Twist: Sound Reasoning for Purity and Entanglement in Quantum Programs


Quantum programming languages enable developers to implement algorithms for quantum computers that promise computational breakthroughs in classically intractable tasks. Programming quantum computers requires awareness of entanglement, the phenomenon in which measurement outcomes of qubits are correlated. Entanglement can determine the correctness of algorithms and suitability of programming patterns. In this work, we formalize purity as a central tool for automating reasoning about entanglement in quantum programs. A pure expression is one whose evaluation is unaffected by the measurement outcomes of qubits that it does not own, implying freedom from entanglement with any other expression in the computation. We present Twist, the first language that features a type system for sound reasoning about purity. The type system enables the developer to identify pure expressions using type annotations. Twist also features purity assertion operators that state the absence of entanglement in the output of quantum gates. To soundly check these assertions, Twist uses a combination of static analysis and runtime verification. We evaluate Twist’s type system and analyses on a benchmark suite of quantum programs in simulation, demonstrating that Twist can express quantum algorithms, catch programming errors in them, and support programs that existing languages disallow, while incurring runtime verification overhead of less than 3.5%.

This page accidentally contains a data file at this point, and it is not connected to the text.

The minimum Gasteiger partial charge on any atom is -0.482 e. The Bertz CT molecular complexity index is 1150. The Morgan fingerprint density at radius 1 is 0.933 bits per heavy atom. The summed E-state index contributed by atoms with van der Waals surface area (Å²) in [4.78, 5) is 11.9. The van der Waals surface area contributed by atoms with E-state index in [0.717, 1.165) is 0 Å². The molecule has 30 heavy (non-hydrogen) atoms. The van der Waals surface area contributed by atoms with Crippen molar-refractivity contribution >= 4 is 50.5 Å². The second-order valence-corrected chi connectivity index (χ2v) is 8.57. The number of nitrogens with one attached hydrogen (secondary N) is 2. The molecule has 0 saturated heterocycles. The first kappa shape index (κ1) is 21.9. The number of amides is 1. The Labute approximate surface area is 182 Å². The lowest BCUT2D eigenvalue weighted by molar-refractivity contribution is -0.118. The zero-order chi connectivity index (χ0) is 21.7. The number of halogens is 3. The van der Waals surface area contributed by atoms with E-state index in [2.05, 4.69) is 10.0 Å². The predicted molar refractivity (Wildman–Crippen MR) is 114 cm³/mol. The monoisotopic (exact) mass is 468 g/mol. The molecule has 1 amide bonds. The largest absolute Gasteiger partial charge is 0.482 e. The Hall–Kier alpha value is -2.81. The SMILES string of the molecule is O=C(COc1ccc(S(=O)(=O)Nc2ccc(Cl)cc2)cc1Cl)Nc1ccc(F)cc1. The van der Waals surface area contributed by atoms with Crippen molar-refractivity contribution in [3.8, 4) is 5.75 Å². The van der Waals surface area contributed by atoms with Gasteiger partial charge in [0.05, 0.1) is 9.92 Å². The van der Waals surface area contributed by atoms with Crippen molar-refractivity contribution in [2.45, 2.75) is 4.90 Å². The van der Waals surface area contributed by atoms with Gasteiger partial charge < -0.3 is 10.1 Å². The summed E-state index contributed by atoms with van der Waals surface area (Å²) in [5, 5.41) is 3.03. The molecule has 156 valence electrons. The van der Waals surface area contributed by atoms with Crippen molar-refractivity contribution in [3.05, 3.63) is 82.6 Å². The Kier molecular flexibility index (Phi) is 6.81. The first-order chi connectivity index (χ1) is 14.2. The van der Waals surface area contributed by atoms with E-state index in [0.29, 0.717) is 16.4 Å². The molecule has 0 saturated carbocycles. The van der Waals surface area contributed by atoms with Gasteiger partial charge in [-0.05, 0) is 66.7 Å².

Proceedings of the ACM on Programming Languages

POPL ‘22. The extended version on arXiv includes the appendix and differs from ACM Proceedings in that it includes a more refined comparison to prior work, specifically in Sections 3.5 and 9.6.